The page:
PyTorch interface

Module name: pennylane.interfaces.torch

Warning

This interface is experimental. If you find any bugs, please report them on our GitHub issues page: https://github.com/XanaduAI/pennylane

Using the PyTorch interface

Note

To use the PyTorch interface in PennyLane, you must first install PyTorch.

Using the PyTorch interface is easy in PennyLane — let’s consider a few ways it can be done.

Via the QNode decorator

The QNode decorator is the recommended way for creating QNodes in PennyLane. The only change required to construct a PyTorch-capable QNode is to specify the interface='torch' keyword argument:

dev = qml.device('default.qubit', wires=2)

@qml.qnode(dev, interface='torch')
def circuit(phi, theta):
    qml.RX(phi[0], wires=0)
    qml.RY(phi[1], wires=1)
    qml.CNOT(wires=[0, 1])
    qml.PhaseShift(theta, wires=0)
    return qml.expval.PauliZ(0), qml.expval.Hadamard(1)

The QNode circuit() is now a PyTorch-capable QNode, accepting torch.tensor objects as input, and returning torch.tensor objects. Subclassing from torch.autograd.Function, it can now be used like any other PyTorch function:

>>> phi = torch.tensor([0.5, 0.1])
>>> theta = torch.tensor(0.2)
>>> circuit(phi, theta)
tensor([0.8776, 0.6880], dtype=torch.float64)

Via the QNode class

Sometimes, it is more convenient to instantiate a QNode object directly, for example, if you would like to reuse the same quantum function across multiple devices, or even using different classical interfaces:

dev1 = qml.device('default.qubit', wires=2)
dev2 = qml.device('forest.wavefunction', wires=2)

def circuit(phi, theta):
    qml.RX(phi[0], wires=0)
    qml.RY(phi[1], wires=1)
    qml.CNOT(wires=[0, 1])
    qml.PhaseShift(theta, wires=0)
    return qml.expval.PauliZ(0), qml.expval.Hadamard(1)

qnode1 = qml.QNode(circuit, dev1)
qnode2 = qml.QNode(circuit, dev2)

We can convert the default NumPy-interfacing QNode to a PyTorch-interfacing QNode by using the to_torch() method:

>>> qnode1_torch = qnode1.to_torch()
>>> qnode1_torch
<QNode: device='default.qubit', func=circuit, wires=2, interface=PyTorch>

Internally, the to_torch() method uses the TorchQNode() function to do the conversion.

Quantum gradients using PyTorch

Since a PyTorch-interfacing QNode acts like any other torch.autograd.Function, the standard method used to calculate gradients with PyTorch can be used.

For example:

import pennylane as qml
import torch
from torch.autograd import Variable

dev = qml.device('default.qubit', wires=2)

@qml.qnode(dev, interface='torch')
def circuit(phi, theta):
    qml.RX(phi[0], wires=0)
    qml.RY(phi[1], wires=1)
    qml.CNOT(wires=[0, 1])
    qml.PhaseShift(theta, wires=0)
    return qml.expval.PauliZ(0)

phi = Variable(torch.tensor([0.5, 0.1]), requires_grad=True)
theta = Variable(torch.tensor(0.2), requires_grad=True)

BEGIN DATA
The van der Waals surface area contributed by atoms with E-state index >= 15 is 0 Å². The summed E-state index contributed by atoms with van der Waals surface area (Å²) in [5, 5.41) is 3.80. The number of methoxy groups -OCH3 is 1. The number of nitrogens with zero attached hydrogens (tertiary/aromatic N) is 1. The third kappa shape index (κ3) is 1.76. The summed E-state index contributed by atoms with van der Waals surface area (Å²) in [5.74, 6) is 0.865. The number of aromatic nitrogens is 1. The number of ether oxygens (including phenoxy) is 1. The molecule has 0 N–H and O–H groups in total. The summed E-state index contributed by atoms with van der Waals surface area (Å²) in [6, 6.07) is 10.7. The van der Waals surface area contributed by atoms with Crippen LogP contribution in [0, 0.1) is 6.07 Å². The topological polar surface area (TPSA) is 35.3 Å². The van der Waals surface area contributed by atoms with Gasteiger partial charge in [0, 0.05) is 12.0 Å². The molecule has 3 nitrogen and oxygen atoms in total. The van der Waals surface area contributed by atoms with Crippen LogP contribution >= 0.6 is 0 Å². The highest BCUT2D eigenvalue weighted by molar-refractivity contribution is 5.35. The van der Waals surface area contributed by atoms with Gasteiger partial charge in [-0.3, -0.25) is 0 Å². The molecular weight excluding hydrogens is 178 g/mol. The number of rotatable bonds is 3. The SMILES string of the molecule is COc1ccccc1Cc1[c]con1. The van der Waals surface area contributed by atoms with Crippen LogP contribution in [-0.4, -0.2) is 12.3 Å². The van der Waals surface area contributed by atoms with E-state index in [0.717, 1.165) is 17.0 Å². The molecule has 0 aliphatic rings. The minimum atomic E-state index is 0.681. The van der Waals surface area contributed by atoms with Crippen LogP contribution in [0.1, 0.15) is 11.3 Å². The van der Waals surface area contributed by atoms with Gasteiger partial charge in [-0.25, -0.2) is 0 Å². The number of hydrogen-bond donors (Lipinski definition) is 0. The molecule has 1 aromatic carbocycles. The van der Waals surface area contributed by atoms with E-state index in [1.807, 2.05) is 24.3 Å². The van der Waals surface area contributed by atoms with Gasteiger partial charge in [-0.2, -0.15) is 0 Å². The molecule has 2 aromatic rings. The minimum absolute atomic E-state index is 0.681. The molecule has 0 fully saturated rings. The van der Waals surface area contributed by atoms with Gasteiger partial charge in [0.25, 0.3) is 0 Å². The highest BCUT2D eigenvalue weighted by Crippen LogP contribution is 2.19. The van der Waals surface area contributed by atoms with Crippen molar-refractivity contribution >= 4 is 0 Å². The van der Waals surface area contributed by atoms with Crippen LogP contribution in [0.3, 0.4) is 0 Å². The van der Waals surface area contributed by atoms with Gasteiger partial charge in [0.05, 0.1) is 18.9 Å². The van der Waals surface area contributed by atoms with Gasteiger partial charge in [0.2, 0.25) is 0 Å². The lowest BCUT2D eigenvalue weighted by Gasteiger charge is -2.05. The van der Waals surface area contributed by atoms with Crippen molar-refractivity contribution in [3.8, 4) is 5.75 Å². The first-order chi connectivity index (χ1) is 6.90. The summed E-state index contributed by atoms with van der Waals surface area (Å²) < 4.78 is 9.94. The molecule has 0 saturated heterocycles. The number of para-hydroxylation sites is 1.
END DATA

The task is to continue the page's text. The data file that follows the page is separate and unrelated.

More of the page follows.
result = circuit(phi, theta)

Now, performing the backpropagation and accumulating the gradients:

>>> result.backward()
>>> phi.grad
tensor([-0.4794,  0.0000])
>>> theta.grad
tensor(-5.5511e-17)

Optimization using PyTorch

To optimize your hybrid classical-quantum model using the Torch interface, you must make use of the PyTorch provided optimizers, or your own custom PyTorch optimizer. The PennyLane optimizers cannot be used with the Torch interface, only the NumPy interface.

For example, to optimize a Torch-interfacing QNode (below) such that the weights x result in an expectation value of 0.5, with the classical nodes processed on a GPU, we can do the following:

import torch
from torch.autograd import Variable
import pennylane as qml

dev = qml.device('default.qubit', wires=2)

@qml.qnode(dev, interface='torch')
def circuit(phi, theta):
    qml.RX(phi[0], wires=0)
    qml.RZ(phi[1], wires=1)
    qml.CNOT(wires=[0, 1])
    qml.RX(theta, wires=0)
    return qml.expval.PauliZ(0)

def cost(phi, theta):
    return torch.abs(circuit(phi, theta) - 0.5)**2

phi = Variable(torch.tensor([0.011, 0.012], device='cuda'), requires_grad=True)
theta = Variable(torch.tensor(0.05, device='cuda'), requires_grad=True)

opt = torch.optim.Adam([phi, theta], lr = 0.1)

steps = 200

def closure():
    opt.zero_grad()
    loss = cost(phi, theta)
    loss.backward()
    return loss

for i in range(steps):
    opt.step(closure)

The final weights and circuit value are:

>>> phi_final, theta_final = opt.param_groups[0]['params']
>>> phi_final, theta_final
(tensor([0.7345, 0.0120], device='cuda:0', requires_grad=True), tensor(0.8316, device='cuda:0', requires_grad=True))
>>> circuit(phi_final, theta_final)
tensor(0.5000, device='cuda:0', dtype=torch.float64, grad_fn=<_TorchQNodeBackward>)

Note

For more advanced PyTorch models, Torch-interfacing QNodes can be used to construct layers in custom PyTorch modules (torch.nn.Module).

See https://pytorch.org/docs/stable/notes/extending.html#adding-a-module for more details.

Code details

_get_default_args(func)[source]

Get the default arguments of a function.

Parameters:func (function) – a valid Python function
Returns:dictionary containing the argument name and tuple (positional idx, default value)
Return type:dict
args_to_numpy(args)[source]

Converts all Torch tensors in a list to NumPy arrays

Parameters:args (list) – list containing QNode arguments, including Torch tensors
Returns:returns the same list, with all Torch tensors converted to NumPy arrays
Return type:list
kwargs_to_numpy(kwargs)[source]

Converts all Torch tensors in a dictionary to NumPy arrays

Parameters:args (dict) – dictionary containing QNode keyword arguments, including Torch tensors
Returns:returns the same dictionary, with all Torch tensors converted to NumPy arrays
Return type:dict
TorchQNode(qnode)[source]

Function that accepts a QNode, and returns a PyTorch-compatible QNode.

Parameters:qnode (QNode) – a PennyLane QNode
Returns:the QNode as a PyTorch autograd function
Return type:torch.autograd.Function